Thursday, June 19, 2008

You Think You're a Good Listener But

So You Think You're a Good Listener.
By: Barwise, Patrick, Meehan, Seán,
Harvard Business Review,
April 2008, Vol. 86, Issue 4

Some important ideas

Our research – based on Personnel Decisions International's surveys of over 4,000 U.S. managers across various industries and functions – revealed an important additional pattern:

The gap between managers' self-evaluations and colleagues' assessments is widest when it comes to gauging receptiveness to hearing about difficult issues. The difference is clear in ratings of behaviors such as "Encourages others to express their views, even contrary ones" and "Listens willingly to concerns expressed by others."

We believe, is that in most boss-subordinate relationships, superiors overestimate their openness to receiving difficult messages and simultaneously underestimate the extent to which the power difference discourages subordinates from speaking their minds.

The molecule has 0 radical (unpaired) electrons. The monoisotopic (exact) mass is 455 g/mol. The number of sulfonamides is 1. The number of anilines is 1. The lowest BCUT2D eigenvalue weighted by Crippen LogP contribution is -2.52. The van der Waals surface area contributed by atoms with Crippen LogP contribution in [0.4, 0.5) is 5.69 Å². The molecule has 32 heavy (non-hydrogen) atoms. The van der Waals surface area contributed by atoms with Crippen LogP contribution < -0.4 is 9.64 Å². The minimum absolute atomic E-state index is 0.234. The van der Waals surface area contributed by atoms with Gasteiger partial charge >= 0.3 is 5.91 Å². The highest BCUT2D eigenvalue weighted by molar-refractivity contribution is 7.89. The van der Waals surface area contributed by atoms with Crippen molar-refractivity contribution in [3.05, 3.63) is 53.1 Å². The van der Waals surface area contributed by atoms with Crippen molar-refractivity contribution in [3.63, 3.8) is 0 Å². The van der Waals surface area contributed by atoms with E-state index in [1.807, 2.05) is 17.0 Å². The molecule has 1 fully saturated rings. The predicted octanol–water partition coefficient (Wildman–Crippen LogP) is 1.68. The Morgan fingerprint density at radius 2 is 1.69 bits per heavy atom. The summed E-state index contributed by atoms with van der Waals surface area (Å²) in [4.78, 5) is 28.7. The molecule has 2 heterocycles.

Managers should assume that they are less open to unwelcome messages than they think – and recognize that they may be sending subtle signals that discourage frank input.

Patrick Barwise ( is an emeritus professor of management and marketing at London Business School. Seán Meehan ( is the Martin Hilti Professor of Marketing and Change Management at IMD in Lausanne, Switzerland.

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